The patio is still as lush and inviting as ever, but now the interior is a proper complement to the outside space. The Vieux Carré is particularly alluring, as it is boozy, aromatic and has layers of flavor.  It is the perfect drink to celebrate the end of a long week.  Whitton has included a variety of cocktails on the list, including a take on the Cosmopolitan with a float of red wine on top.  These twists keep things interesting and are a signature of his.

The full list is below:

The Calvados Cocktail $12
Calvados, Cointreau, Fresh Lemon & Orange, Flower Water

Caipirinha $11
Sagatiba Cachaca, Grapes, muddled lime and organic sugar

Cosmopolitan $13
Grey Goose, Fresh Lime, Brown Sugar, Cranberry, Lavender Bitters
With a flamed grapefruit peel and a float of Cabernet

Manhattan $12
Russell’s Rye, Felsina Amaro with Forbidden Bitters

Margarita $11
4 Copas, Fresh Lime, Cucumber, Flower Water, Agave
With a pinch of salt on top

Martini $12
Junipero Gin, Chopin, Lillet with a hint of Lemon

Mojito $12
Pisco Porton, Fresh Lemon & Lime, Mint, Cane Sugar
Topped with Club Soda and Sparkling Wine

Negroni $12
Bols Genever, Antica Sweet Vermouth, Gran Classico, with Orange and Lemon Oils

Old Fashioned $11
Eagle Rare 10, Peychaud Bitters, Organic Sugar,
With Grapefruit and Lemon Oils
*ask for our special tequila old fashioned as well

Vieux Carré $20
Courvoisier VS, Thomas Handy Rye, Antica Sweet Vermouth, Benedictine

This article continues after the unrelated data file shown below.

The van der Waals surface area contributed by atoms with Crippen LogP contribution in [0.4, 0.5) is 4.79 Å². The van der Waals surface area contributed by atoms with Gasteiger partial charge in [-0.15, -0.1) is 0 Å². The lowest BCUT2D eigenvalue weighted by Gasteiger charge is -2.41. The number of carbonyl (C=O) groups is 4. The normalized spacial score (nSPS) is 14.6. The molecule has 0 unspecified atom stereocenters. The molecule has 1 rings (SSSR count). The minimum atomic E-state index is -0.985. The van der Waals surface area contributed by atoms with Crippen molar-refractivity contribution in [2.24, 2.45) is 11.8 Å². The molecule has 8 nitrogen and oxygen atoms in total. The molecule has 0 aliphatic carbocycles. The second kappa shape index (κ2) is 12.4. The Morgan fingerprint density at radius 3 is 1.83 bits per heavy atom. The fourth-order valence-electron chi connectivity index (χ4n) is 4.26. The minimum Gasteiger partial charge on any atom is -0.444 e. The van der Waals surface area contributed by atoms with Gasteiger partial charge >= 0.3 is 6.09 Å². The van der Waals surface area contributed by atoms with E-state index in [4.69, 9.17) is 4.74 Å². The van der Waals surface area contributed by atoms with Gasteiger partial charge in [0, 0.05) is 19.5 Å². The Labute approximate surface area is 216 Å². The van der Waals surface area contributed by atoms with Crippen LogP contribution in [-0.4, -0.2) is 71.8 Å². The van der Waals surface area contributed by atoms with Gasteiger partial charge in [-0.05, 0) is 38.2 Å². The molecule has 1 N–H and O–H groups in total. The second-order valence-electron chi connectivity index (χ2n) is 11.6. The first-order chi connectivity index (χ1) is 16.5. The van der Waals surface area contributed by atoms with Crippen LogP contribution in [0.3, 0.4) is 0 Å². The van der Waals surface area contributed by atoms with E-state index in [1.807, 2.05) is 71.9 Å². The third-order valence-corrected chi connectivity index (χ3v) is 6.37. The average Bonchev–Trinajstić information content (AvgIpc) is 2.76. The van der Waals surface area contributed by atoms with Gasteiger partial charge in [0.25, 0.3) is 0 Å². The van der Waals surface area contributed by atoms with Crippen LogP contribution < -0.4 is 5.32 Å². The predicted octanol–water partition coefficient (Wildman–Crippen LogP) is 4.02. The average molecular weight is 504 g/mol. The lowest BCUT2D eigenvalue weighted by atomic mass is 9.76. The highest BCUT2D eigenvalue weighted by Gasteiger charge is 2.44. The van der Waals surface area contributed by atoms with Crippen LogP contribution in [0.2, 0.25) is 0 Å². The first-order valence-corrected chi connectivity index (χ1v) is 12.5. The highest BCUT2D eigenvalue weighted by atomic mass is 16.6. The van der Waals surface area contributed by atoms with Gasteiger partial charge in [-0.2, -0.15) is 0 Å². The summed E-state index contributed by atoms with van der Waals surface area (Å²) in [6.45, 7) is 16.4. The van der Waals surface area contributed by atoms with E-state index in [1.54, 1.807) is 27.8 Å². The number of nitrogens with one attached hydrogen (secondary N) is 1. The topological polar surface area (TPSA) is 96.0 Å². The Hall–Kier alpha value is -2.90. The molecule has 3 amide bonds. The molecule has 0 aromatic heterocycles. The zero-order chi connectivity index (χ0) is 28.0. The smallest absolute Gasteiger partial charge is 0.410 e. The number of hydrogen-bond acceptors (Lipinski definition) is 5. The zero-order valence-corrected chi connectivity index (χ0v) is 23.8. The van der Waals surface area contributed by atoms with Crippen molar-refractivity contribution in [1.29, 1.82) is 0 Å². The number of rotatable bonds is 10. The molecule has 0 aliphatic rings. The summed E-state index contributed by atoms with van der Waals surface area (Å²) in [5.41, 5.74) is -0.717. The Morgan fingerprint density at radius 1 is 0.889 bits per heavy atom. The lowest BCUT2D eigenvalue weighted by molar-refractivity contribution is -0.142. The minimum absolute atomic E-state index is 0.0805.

With Peychaud and Angostura Bitters

Cliff's Bar @ Cliff's Edge: 3626 Sunset Blvd, Silver Lake.  (323) 666-6116.  Website: www.cliffsedgecafe.com

Monday, May 16, 2011

Heirloom on Wheels

Heirloom LA, the catering company founded and run by Matt Poley, which supplies the food to Intelligentsia Pasadena, has partnered with Windows Mobile to bring their cooking to a wider audience via a food truck.  Currently the truck can be found Monday evenings at Silver Lake Wine, Thursday evenings at the Yamashiro Farmer's Market and Sunday brunch at Bar Covell in Los Feliz.  It is not a coincidence that two of the three locations are connected to Matt Kaner.

Heirloom's signature item is the Lasagna Cupcake.  This sounded very unappealing to me.  Why would I want to have lasagna fillings inside a sweet pastry?  It turns out that there is no pastry or icing involved; the lasagna is just prepared in a cupcake mold.  That is a lot more appealing, and a lot tastier.  The food is playful and fun.